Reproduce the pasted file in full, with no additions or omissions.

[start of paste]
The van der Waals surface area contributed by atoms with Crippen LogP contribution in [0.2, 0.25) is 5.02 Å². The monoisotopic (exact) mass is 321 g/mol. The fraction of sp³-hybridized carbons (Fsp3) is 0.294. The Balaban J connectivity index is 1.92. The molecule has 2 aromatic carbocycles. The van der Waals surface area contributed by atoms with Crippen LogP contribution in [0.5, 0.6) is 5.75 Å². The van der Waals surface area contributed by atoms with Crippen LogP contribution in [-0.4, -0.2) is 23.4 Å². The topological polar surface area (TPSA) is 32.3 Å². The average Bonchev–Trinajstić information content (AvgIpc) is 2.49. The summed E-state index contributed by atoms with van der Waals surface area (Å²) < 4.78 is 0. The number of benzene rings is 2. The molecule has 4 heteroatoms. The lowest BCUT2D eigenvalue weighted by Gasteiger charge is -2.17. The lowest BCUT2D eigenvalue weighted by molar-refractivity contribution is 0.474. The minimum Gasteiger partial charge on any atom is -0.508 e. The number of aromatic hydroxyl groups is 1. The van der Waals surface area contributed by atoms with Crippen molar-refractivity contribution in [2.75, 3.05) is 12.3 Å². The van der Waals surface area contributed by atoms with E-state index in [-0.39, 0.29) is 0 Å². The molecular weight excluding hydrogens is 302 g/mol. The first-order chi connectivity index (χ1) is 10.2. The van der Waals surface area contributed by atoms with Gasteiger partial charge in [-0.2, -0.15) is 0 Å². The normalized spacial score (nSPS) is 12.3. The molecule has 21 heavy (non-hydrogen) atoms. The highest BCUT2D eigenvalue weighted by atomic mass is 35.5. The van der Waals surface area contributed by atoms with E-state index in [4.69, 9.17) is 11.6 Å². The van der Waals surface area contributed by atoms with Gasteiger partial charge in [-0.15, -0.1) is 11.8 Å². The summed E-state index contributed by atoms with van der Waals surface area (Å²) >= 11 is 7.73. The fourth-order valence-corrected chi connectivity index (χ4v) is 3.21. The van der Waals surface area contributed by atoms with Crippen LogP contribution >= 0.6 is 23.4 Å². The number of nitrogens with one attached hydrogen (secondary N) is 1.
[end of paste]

The van der Waals surface area contributed by atoms with Crippen LogP contribution in [0.2, 0.25) is 5.02 Å². The monoisotopic (exact) mass is 321 g/mol. The fraction of sp³-hybridized carbons (Fsp3) is 0.294. The Balaban J connectivity index is 1.92. The molecule has 2 aromatic carbocycles. The van der Waals surface area contributed by atoms with Crippen LogP contribution in [0.5, 0.6) is 5.75 Å². The van der Waals surface area contributed by atoms with Crippen LogP contribution in [-0.4, -0.2) is 23.4 Å². The topological polar surface area (TPSA) is 32.3 Å². The average Bonchev–Trinajstić information content (AvgIpc) is 2.49. The summed E-state index contributed by atoms with van der Waals surface area (Å²) < 4.78 is 0. The number of benzene rings is 2. The molecule has 4 heteroatoms. The lowest BCUT2D eigenvalue weighted by Gasteiger charge is -2.17. The lowest BCUT2D eigenvalue weighted by molar-refractivity contribution is 0.474. The minimum Gasteiger partial charge on any atom is -0.508 e. The number of aromatic hydroxyl groups is 1. The van der Waals surface area contributed by atoms with Crippen molar-refractivity contribution in [2.75, 3.05) is 12.3 Å². The van der Waals surface area contributed by atoms with E-state index in [-0.39, 0.29) is 0 Å². The molecular weight excluding hydrogens is 302 g/mol. The first-order chi connectivity index (χ1) is 10.2. The van der Waals surface area contributed by atoms with Gasteiger partial charge in [-0.2, -0.15) is 0 Å². The normalized spacial score (nSPS) is 12.3. The molecule has 21 heavy (non-hydrogen) atoms. The highest BCUT2D eigenvalue weighted by atomic mass is 35.5. The van der Waals surface area contributed by atoms with E-state index in [4.69, 9.17) is 11.6 Å². The van der Waals surface area contributed by atoms with Gasteiger partial charge in [-0.15, -0.1) is 11.8 Å². The summed E-state index contributed by atoms with van der Waals surface area (Å²) >= 11 is 7.73. The fourth-order valence-corrected chi connectivity index (χ4v) is 3.21. The van der Waals surface area contributed by atoms with Crippen LogP contribution >= 0.6 is 23.4 Å². The number of nitrogens with one attached hydrogen (secondary N) is 1.